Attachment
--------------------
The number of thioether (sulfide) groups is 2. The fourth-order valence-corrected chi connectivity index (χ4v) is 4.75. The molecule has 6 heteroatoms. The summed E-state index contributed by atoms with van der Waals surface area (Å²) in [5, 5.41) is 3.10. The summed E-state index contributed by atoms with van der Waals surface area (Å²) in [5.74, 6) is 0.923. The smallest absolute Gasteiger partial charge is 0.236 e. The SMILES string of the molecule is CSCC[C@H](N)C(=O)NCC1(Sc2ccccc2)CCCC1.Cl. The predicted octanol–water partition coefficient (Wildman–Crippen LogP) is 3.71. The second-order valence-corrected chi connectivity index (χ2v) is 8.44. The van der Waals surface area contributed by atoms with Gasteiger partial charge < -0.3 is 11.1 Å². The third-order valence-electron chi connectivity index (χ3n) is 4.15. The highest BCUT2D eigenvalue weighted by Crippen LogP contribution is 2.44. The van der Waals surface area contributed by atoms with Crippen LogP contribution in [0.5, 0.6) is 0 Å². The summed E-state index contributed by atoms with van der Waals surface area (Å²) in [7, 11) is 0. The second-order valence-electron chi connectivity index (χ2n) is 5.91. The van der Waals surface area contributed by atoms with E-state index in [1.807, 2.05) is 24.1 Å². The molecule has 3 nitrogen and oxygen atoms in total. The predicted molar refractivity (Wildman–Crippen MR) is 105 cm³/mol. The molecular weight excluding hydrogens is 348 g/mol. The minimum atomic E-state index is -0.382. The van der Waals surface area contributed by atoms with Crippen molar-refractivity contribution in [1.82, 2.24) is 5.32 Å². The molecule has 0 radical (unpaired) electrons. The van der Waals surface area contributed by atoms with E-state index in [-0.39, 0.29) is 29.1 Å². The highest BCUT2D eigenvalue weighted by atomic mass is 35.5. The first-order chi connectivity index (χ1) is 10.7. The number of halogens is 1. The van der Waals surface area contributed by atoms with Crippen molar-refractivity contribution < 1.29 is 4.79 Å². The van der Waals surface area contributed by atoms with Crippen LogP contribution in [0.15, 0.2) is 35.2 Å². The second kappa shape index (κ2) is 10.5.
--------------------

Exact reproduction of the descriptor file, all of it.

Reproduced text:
The number of thioether (sulfide) groups is 2. The fourth-order valence-corrected chi connectivity index (χ4v) is 4.75. The molecule has 6 heteroatoms. The summed E-state index contributed by atoms with van der Waals surface area (Å²) in [5, 5.41) is 3.10. The summed E-state index contributed by atoms with van der Waals surface area (Å²) in [5.74, 6) is 0.923. The smallest absolute Gasteiger partial charge is 0.236 e. The SMILES string of the molecule is CSCC[C@H](N)C(=O)NCC1(Sc2ccccc2)CCCC1.Cl. The predicted octanol–water partition coefficient (Wildman–Crippen LogP) is 3.71. The second-order valence-corrected chi connectivity index (χ2v) is 8.44. The van der Waals surface area contributed by atoms with Gasteiger partial charge < -0.3 is 11.1 Å². The third-order valence-electron chi connectivity index (χ3n) is 4.15. The highest BCUT2D eigenvalue weighted by Crippen LogP contribution is 2.44. The van der Waals surface area contributed by atoms with Crippen LogP contribution in [0.5, 0.6) is 0 Å². The summed E-state index contributed by atoms with van der Waals surface area (Å²) in [7, 11) is 0. The second-order valence-electron chi connectivity index (χ2n) is 5.91. The van der Waals surface area contributed by atoms with E-state index in [1.807, 2.05) is 24.1 Å². The molecule has 3 nitrogen and oxygen atoms in total. The predicted molar refractivity (Wildman–Crippen MR) is 105 cm³/mol. The molecular weight excluding hydrogens is 348 g/mol. The minimum atomic E-state index is -0.382. The van der Waals surface area contributed by atoms with Crippen molar-refractivity contribution in [1.82, 2.24) is 5.32 Å². The molecule has 0 radical (unpaired) electrons. The van der Waals surface area contributed by atoms with E-state index in [-0.39, 0.29) is 29.1 Å². The highest BCUT2D eigenvalue weighted by atomic mass is 35.5. The first-order chi connectivity index (χ1) is 10.7. The number of halogens is 1. The van der Waals surface area contributed by atoms with Crippen molar-refractivity contribution < 1.29 is 4.79 Å². The van der Waals surface area contributed by atoms with Crippen LogP contribution in [0.15, 0.2) is 35.2 Å². The second kappa shape index (κ2) is 10.5.